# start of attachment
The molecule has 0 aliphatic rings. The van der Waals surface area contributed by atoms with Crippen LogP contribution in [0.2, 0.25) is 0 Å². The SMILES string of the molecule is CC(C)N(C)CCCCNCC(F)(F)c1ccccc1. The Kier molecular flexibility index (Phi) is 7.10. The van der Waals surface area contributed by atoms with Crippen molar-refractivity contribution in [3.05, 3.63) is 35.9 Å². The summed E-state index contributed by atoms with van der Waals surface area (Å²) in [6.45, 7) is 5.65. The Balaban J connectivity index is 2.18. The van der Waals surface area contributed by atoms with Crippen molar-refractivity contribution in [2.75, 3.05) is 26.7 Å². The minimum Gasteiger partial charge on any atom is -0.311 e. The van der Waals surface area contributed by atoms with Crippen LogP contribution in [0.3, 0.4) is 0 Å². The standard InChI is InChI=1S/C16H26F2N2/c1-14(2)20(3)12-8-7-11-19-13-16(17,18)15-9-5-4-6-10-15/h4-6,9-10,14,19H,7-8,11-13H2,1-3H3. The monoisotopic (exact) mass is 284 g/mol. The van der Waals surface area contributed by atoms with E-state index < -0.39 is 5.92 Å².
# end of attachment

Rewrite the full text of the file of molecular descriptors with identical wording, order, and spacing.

The molecule has 0 aliphatic rings. The van der Waals surface area contributed by atoms with Crippen LogP contribution in [0.2, 0.25) is 0 Å². The SMILES string of the molecule is CC(C)N(C)CCCCNCC(F)(F)c1ccccc1. The Kier molecular flexibility index (Phi) is 7.10. The van der Waals surface area contributed by atoms with Crippen molar-refractivity contribution in [3.05, 3.63) is 35.9 Å². The summed E-state index contributed by atoms with van der Waals surface area (Å²) in [6.45, 7) is 5.65. The Balaban J connectivity index is 2.18. The van der Waals surface area contributed by atoms with Crippen molar-refractivity contribution in [2.75, 3.05) is 26.7 Å². The minimum Gasteiger partial charge on any atom is -0.311 e. The van der Waals surface area contributed by atoms with Crippen LogP contribution in [0.3, 0.4) is 0 Å². The standard InChI is InChI=1S/C16H26F2N2/c1-14(2)20(3)12-8-7-11-19-13-16(17,18)15-9-5-4-6-10-15/h4-6,9-10,14,19H,7-8,11-13H2,1-3H3. The monoisotopic (exact) mass is 284 g/mol. The van der Waals surface area contributed by atoms with E-state index < -0.39 is 5.92 Å².